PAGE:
en·​trap·​ment | \ in-ˈtrap-mənt How to pronounce entrapment (audio) , en- \

Definition of entrapment

1a : the action or process of entrapping
b : the condition of being entrapped
2 : the action of luring an individual into committing a crime in order to prosecute the person for it
3 medical : chronic compression of a peripheral nerve (such as the median nerve) usually between ligamentous and bony surfaces that is marked by pain, numbness, tingling, or weakness

Examples of entrapment in a Sentence

her entrapment in an unhappy marriage His lawyer argued that he was a victim of police entrapment.
Recent Examples on the Web Some legal experts and supporters of Flynn believe he will be exonerated in the future, but Bernstein said leading FBI officials dismiss the talk of entrapment. Mike Brest, Washington Examiner, "Carl Bernstein reports 'top' FBI officials dismiss Flynn entrapment claims," 4 May 2020 In contrast, in the Rockies, 61 percent of the deaths were flush drownings and just 31 percent were entrapments. Alex Hutchinson, Outside Online, "A New Theory for Unexplained Whitewater Deaths," 11 Apr. 2020 Looking at this image now, when most of us are waiting out this pandemic in isolation, the frustrated sense of entrapment and longing comes back. Allie Morris, Dallas News, "Art and the City: Dallas art galleries address themes of self-expression, anxiety, memory and reverence during the pandemic," 19 Apr. 2020 African manatees, estimated to be around 10,000 in number spread across 21 African countries, face many threats, including poaching and entrapment in dams. Nusmila Lohani, The Christian Science Monitor, "Points of Progress: Hawaii’s state bird makes a comeback, and more," 17 Apr. 2020 The deaths were categorized as entrapment submersion if there was evidence that the victim was pinned underwater for a prolonged period of time. Alex Hutchinson, Outside Online, "A New Theory for Unexplained Whitewater Deaths," 11 Apr. 2020 At least eight children have been killed and two more seriously hurt in elevator entrapments since 1981, according to a CPSC database and Post research. Todd C. Frankel, Washington Post, "Another child was crushed by a home elevator, just months after U.S. regulators decided against safety recall," 13 Feb. 2020 But most of those bits are folded into zippy highlight montages — a device that saps the comedy of its duration, the sense of entrapment that is its most crucial, cringe-inducing element. Los Angeles Times, "Review: ‘Between Two Ferns: The Movie’ brings Zach Galifianakis’ hilarious web series to Netflix," 20 Sep. 2019 His slew of allegations includes discrimination, entrapment, false imprisonment and perjury. Tom Steele, Dallas News, "Before he was Joe Exotic, ‘Tiger King’ star owned Arlington pet store," 2 Apr. 2020

These example sentences are selected automatically from various online news sources to reflect current usage of the word 'entrapment.' Views expressed in the examples do not represent the opinion of Merriam-Webster or its editors. Send us feedback.

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First Known Use of entrapment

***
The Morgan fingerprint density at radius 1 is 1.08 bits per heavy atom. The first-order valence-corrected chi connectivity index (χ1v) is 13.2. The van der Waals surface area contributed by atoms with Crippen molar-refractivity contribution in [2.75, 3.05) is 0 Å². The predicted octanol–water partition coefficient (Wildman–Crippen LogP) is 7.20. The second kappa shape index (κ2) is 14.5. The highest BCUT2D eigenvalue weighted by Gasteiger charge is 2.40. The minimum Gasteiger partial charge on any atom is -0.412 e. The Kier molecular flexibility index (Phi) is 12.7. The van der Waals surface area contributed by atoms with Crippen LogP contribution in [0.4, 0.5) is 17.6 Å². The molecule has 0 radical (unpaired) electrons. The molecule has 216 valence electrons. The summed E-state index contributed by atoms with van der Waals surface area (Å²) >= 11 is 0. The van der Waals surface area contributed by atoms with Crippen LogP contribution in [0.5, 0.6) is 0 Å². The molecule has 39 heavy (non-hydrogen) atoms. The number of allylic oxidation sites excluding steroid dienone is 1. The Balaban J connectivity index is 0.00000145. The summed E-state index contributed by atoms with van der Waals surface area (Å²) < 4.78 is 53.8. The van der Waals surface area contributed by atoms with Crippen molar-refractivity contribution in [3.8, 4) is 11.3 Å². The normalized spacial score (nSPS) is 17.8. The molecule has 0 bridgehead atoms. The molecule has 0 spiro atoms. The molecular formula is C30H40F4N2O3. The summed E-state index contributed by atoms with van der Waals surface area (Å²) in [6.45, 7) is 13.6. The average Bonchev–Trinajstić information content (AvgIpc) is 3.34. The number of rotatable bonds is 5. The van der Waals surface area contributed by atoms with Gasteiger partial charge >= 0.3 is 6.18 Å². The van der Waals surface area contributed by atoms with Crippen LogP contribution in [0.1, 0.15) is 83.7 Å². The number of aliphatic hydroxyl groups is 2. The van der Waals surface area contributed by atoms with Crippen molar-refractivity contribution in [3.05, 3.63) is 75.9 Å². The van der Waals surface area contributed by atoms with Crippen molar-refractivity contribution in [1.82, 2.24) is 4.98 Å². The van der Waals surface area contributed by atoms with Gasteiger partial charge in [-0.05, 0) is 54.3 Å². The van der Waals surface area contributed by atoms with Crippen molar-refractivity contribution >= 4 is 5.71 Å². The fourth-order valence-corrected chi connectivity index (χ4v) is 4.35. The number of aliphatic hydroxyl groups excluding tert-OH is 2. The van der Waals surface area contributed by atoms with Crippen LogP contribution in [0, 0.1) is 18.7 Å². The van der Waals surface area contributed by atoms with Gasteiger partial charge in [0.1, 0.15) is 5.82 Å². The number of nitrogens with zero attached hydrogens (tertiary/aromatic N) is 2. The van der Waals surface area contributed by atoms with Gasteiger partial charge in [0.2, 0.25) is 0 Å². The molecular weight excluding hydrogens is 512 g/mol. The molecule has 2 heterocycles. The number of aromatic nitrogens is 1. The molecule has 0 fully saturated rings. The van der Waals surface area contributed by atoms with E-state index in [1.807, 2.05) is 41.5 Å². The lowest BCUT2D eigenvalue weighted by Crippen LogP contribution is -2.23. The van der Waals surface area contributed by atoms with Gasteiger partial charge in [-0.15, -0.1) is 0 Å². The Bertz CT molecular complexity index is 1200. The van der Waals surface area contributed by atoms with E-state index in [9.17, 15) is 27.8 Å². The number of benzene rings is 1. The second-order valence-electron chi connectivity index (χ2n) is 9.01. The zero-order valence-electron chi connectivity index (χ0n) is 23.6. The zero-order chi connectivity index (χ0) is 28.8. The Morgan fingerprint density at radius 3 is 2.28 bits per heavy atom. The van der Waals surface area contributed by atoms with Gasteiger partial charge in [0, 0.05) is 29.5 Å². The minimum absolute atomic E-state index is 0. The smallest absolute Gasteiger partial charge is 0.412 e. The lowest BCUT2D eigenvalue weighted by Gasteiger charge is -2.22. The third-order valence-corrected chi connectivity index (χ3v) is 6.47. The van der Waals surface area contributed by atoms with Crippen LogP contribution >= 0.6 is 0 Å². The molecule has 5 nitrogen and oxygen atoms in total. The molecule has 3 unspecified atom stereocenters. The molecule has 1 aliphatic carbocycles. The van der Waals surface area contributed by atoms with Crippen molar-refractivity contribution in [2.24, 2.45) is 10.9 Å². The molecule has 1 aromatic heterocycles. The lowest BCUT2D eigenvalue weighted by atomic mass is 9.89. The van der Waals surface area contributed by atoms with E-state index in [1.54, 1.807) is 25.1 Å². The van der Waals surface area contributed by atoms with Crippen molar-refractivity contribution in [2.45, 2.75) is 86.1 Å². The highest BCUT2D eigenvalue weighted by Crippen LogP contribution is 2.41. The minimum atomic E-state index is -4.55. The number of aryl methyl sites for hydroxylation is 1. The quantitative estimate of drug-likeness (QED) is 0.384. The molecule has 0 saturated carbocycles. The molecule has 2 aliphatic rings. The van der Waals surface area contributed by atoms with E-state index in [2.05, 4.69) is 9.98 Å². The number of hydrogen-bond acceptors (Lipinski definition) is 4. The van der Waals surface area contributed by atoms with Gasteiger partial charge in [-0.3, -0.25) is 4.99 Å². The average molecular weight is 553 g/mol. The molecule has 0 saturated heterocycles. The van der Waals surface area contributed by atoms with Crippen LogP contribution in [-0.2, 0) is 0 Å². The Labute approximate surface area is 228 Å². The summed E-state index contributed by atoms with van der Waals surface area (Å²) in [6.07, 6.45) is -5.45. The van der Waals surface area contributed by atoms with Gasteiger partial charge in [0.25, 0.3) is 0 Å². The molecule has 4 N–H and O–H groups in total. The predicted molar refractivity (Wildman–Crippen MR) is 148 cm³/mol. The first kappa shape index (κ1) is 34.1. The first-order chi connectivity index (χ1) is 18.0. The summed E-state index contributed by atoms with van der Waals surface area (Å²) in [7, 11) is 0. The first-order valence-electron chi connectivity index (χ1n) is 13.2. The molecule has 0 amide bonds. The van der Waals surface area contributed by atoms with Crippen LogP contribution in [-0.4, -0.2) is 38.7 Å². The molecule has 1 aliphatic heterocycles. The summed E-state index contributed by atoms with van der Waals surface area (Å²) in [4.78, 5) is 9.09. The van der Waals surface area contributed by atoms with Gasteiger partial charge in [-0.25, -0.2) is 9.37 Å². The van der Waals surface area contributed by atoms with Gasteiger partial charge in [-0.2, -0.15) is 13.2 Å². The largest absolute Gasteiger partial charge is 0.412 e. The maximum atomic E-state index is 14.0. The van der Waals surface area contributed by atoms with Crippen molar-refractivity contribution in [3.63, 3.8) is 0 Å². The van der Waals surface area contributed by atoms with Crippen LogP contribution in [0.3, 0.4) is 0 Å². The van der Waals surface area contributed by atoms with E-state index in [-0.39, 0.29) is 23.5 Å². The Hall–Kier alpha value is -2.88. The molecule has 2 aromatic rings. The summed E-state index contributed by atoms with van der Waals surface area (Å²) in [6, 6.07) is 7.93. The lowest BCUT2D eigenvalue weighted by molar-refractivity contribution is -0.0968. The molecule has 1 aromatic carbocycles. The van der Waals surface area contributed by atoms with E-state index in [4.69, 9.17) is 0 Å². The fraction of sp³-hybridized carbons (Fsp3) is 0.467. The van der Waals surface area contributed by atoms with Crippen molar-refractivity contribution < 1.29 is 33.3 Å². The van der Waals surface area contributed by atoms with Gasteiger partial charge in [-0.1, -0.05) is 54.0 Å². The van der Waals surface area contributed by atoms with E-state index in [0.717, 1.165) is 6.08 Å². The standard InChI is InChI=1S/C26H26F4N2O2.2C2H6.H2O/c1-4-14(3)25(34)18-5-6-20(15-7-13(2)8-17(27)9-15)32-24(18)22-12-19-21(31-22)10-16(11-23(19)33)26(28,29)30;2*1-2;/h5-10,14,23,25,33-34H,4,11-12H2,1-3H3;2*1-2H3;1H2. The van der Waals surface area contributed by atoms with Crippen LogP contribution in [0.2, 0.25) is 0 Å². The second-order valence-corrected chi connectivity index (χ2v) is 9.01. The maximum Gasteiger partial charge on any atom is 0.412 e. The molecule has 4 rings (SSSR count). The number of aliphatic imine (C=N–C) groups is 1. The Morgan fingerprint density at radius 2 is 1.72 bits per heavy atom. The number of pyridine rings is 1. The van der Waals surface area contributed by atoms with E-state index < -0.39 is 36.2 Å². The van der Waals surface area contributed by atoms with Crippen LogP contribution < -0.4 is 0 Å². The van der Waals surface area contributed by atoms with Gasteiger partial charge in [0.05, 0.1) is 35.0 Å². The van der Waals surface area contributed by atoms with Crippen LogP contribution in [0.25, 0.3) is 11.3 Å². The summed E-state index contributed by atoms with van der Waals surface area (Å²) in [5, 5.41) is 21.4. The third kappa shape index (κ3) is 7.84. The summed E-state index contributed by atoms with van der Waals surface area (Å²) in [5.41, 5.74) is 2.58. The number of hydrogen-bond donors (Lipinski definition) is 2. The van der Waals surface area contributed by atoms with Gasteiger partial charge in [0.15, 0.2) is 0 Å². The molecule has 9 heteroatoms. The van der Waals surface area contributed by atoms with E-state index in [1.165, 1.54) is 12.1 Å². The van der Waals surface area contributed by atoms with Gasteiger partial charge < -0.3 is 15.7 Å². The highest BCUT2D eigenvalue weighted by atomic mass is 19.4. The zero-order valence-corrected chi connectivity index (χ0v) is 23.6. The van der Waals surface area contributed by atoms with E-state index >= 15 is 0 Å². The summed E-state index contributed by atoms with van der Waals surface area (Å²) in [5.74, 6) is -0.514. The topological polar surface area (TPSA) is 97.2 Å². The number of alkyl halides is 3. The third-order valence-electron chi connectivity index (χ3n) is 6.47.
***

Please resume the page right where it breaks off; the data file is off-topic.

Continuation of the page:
1609, in the meaning defined at sense 1a

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The first known use of entrapment was in 1609

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Statistics for entrapment

Last Updated

9 May 2020

Cite this Entry

“Entrapment.” Merriam-Webster.com Dictionary, Merriam-Webster, https://www.merriam-webster.com/dictionary/entrapment. Accessed 4 Jun. 2020.

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More Definitions for entrapment


How to pronounce entrapment (audio)

English Language Learners Definition of entrapment

: the act of entrapping someone or something or the condition of being entrapped
: the illegal act of tricking someone into committing a crime so that the person you have tricked can be arrested


en·​trap·​ment | \ in-ˈtrap-mənt, en- How to pronounce entrapment (audio) \

Medical Definition of entrapment

: chronic compression of a peripheral nerve (as the median nerve or ulnar nerve) usually between ligamentous and bony surfaces that is characterized especially by pain, numbness, tingling, or weakness



Legal Definition of entrapment

1 : the action or process of entrapping
2 : the state or condition of being entrapped also : the affirmative defense of having been entrapped by a government agent (as an officer or informant) — see also predispose

Note: Entrapment is available as a defense only when an agent of the state or federal government has provided the encouragement or inducement. This defense is sometimes allowed in administrative proceedings (as for the revocation of a license to practice medicine) as well as criminal proceedings. In order to establish entrapment, the defendant has the burden of proving either that he or she would not have committed the crime but for the undue persuasion or fraud of the government agent, or that the encouragement was such that it created a risk that persons not inclined to commit the crime would commit it, depending on the jurisdiction. When entrapment is pleaded, evidence (as character evidence) regarding the defendant that might otherwise have been excluded is allowed to be admitted.

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